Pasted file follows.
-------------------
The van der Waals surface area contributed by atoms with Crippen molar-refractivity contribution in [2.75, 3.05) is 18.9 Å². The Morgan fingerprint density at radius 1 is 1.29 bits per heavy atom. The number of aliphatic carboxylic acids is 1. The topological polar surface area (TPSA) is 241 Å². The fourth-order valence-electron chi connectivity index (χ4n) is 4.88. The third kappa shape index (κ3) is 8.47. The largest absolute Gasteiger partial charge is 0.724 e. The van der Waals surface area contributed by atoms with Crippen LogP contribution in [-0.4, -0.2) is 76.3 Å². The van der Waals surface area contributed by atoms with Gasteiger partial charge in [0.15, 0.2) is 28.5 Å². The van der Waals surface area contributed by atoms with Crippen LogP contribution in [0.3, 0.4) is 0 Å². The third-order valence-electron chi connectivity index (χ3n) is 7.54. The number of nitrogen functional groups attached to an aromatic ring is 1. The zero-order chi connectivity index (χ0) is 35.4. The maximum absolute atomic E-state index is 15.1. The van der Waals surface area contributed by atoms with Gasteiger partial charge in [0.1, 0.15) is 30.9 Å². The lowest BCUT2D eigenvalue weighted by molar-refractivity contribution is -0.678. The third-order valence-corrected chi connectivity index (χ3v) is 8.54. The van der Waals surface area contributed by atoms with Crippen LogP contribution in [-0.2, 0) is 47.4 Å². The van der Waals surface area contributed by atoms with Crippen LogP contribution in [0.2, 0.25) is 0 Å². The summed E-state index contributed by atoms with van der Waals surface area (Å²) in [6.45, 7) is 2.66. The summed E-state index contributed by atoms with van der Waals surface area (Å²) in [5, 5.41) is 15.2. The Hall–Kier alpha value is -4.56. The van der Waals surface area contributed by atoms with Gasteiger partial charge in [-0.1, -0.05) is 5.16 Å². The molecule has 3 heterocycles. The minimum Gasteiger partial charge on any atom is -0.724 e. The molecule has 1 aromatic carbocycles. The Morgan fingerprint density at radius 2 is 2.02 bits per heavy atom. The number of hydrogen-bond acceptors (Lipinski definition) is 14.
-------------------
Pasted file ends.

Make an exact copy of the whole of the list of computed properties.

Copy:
The van der Waals surface area contributed by atoms with Crippen molar-refractivity contribution in [2.75, 3.05) is 18.9 Å². The Morgan fingerprint density at radius 1 is 1.29 bits per heavy atom. The number of aliphatic carboxylic acids is 1. The topological polar surface area (TPSA) is 241 Å². The fourth-order valence-electron chi connectivity index (χ4n) is 4.88. The third kappa shape index (κ3) is 8.47. The largest absolute Gasteiger partial charge is 0.724 e. The van der Waals surface area contributed by atoms with Crippen LogP contribution in [-0.4, -0.2) is 76.3 Å². The van der Waals surface area contributed by atoms with Gasteiger partial charge in [0.15, 0.2) is 28.5 Å². The van der Waals surface area contributed by atoms with Crippen LogP contribution in [0.3, 0.4) is 0 Å². The third-order valence-electron chi connectivity index (χ3n) is 7.54. The number of nitrogen functional groups attached to an aromatic ring is 1. The zero-order chi connectivity index (χ0) is 35.4. The maximum absolute atomic E-state index is 15.1. The van der Waals surface area contributed by atoms with Gasteiger partial charge in [0.1, 0.15) is 30.9 Å². The lowest BCUT2D eigenvalue weighted by molar-refractivity contribution is -0.678. The third-order valence-corrected chi connectivity index (χ3v) is 8.54. The van der Waals surface area contributed by atoms with Crippen LogP contribution in [-0.2, 0) is 47.4 Å². The van der Waals surface area contributed by atoms with Crippen LogP contribution in [0.2, 0.25) is 0 Å². The summed E-state index contributed by atoms with van der Waals surface area (Å²) in [6.45, 7) is 2.66. The summed E-state index contributed by atoms with van der Waals surface area (Å²) in [5, 5.41) is 15.2. The Hall–Kier alpha value is -4.56. The van der Waals surface area contributed by atoms with Gasteiger partial charge in [-0.1, -0.05) is 5.16 Å². The molecule has 3 heterocycles. The minimum Gasteiger partial charge on any atom is -0.724 e. The molecule has 1 aromatic carbocycles. The Morgan fingerprint density at radius 2 is 2.02 bits per heavy atom. The number of hydrogen-bond acceptors (Lipinski definition) is 14.